What has happened to us?

Traditionally, she says, Canada recognized itself as a “middle power” which couldn’t rely for its security on force. A great power might believe that security lay in military strength, and might believe it could win a war if necessary. A middle power could never win a war, though it could certainly lose one. For a middle power, peace is the only security.

For Canada, then, peacekeeping was not mushy-headed do-goodism, but hard-headed realism. Peacekeeping in Suez was not simple altruism. It was a practical exercise in defence of Canada, which would have been instantly vaporized if the conflict had escalated into a nuclear duel between the US and the USSR.

Peacekeeping also suited our character. McAskie cites a quip from The Economist that Canada is the only social democratic country which never elected a social democratic government. Like western Europeans, we believed in a mixed economy, a strong social safety net, and an individual willingness to support state initiatives with taxes. We believed that in a rich country, nobody should be homeless or hungry. We had seen that in the Depression, and we did not ever want to see it again. There were no food banks in the Canada I grew up in.

And we were proud to be among the world’s leading peacemongers.

Individual Canadians, says Carolyn McAskie, still care about peace and social justice – but our government and other institutions have lost sight of our traditions. Since the 1990s, we have been absorbed with internal matters – western alienation, Quebec separatism, the deficit. We said we couldn’t afford peacekeeping and a decent level of foreign aid. We told the world we’d be back, but we never came back.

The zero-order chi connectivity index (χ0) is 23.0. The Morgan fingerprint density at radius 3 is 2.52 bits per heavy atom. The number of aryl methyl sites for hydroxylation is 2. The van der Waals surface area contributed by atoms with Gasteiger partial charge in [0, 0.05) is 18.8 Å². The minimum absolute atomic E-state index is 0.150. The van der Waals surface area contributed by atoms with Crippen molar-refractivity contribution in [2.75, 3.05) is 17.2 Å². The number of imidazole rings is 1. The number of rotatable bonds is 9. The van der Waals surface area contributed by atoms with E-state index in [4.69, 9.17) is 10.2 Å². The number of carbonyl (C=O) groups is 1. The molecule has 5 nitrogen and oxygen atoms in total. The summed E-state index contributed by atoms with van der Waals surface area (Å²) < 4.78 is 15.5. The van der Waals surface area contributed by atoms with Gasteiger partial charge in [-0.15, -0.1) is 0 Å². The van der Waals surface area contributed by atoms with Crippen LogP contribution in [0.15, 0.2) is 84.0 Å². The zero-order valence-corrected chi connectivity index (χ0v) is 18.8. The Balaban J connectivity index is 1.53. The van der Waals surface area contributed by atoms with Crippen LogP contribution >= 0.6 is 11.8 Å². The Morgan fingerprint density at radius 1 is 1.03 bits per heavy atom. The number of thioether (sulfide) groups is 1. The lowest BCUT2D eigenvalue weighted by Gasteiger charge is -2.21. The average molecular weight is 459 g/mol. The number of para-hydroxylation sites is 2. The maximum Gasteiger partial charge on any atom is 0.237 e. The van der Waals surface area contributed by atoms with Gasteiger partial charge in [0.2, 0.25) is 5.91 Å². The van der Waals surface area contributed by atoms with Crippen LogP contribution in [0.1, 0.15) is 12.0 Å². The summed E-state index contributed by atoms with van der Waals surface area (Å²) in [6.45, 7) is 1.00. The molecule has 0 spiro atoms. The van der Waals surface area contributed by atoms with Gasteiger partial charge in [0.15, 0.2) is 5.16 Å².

Instead we joined the NATO effort in Afghanistan, which tries to combine peacemaking, conquest, peacekeeping and peacebuilding. But that’s impossible. You can’t do it all simultaneously – and certainly not with a foreign army.

“The process was founded on a great mistake,” says Carolyn McAskie. “The Taliban was never at the table. You may think the Taliban is completely evil, but the Taliban has to be at the table. If you want to get out of hell, you have to talk to the devil.”

A disquieting thought, but a deeply Canadian one. The only solution is peace, and the only route to peace is negotiation with the other side. You don’t have to like the other side, but you do have to deal with them.

Waging peace, a small country can make a large difference. We’ve done it before. We should do it again.